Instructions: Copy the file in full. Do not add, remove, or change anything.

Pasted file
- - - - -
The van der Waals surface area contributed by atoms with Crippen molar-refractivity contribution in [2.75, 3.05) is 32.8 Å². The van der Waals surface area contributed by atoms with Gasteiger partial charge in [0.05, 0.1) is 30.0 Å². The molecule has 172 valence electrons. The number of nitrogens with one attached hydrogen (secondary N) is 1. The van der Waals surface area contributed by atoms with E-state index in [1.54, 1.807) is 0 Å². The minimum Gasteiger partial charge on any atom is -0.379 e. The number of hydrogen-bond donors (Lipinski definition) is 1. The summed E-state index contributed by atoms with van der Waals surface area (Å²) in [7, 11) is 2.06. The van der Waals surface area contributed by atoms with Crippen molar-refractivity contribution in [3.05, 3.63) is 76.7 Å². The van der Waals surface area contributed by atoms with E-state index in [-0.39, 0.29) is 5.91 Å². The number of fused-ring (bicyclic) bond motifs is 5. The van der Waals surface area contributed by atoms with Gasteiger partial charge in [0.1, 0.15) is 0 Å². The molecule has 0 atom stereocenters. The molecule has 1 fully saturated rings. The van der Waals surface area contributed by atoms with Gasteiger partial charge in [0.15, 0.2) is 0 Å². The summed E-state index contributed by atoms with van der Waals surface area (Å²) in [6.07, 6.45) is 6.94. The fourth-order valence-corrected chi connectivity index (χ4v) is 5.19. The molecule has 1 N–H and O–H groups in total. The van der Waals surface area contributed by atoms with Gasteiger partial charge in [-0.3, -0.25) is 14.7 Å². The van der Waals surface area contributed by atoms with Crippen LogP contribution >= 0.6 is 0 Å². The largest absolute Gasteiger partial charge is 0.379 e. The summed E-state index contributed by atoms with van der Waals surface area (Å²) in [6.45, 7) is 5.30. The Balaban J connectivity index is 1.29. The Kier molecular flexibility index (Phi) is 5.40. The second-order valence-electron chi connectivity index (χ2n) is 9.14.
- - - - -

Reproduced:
The van der Waals surface area contributed by atoms with Crippen molar-refractivity contribution in [2.75, 3.05) is 32.8 Å². The van der Waals surface area contributed by atoms with Gasteiger partial charge in [0.05, 0.1) is 30.0 Å². The molecule has 172 valence electrons. The number of nitrogens with one attached hydrogen (secondary N) is 1. The van der Waals surface area contributed by atoms with E-state index in [1.54, 1.807) is 0 Å². The minimum Gasteiger partial charge on any atom is -0.379 e. The number of hydrogen-bond donors (Lipinski definition) is 1. The summed E-state index contributed by atoms with van der Waals surface area (Å²) in [7, 11) is 2.06. The van der Waals surface area contributed by atoms with Crippen molar-refractivity contribution in [3.05, 3.63) is 76.7 Å². The van der Waals surface area contributed by atoms with E-state index in [-0.39, 0.29) is 5.91 Å². The number of fused-ring (bicyclic) bond motifs is 5. The van der Waals surface area contributed by atoms with Gasteiger partial charge in [0.1, 0.15) is 0 Å². The molecule has 0 atom stereocenters. The molecule has 1 fully saturated rings. The van der Waals surface area contributed by atoms with Gasteiger partial charge in [0.15, 0.2) is 0 Å². The summed E-state index contributed by atoms with van der Waals surface area (Å²) in [6.07, 6.45) is 6.94. The fourth-order valence-corrected chi connectivity index (χ4v) is 5.19. The molecule has 1 N–H and O–H groups in total. The van der Waals surface area contributed by atoms with Gasteiger partial charge in [-0.3, -0.25) is 14.7 Å². The van der Waals surface area contributed by atoms with Crippen LogP contribution >= 0.6 is 0 Å². The largest absolute Gasteiger partial charge is 0.379 e. The summed E-state index contributed by atoms with van der Waals surface area (Å²) in [6.45, 7) is 5.30. The Balaban J connectivity index is 1.29. The Kier molecular flexibility index (Phi) is 5.40. The second-order valence-electron chi connectivity index (χ2n) is 9.14.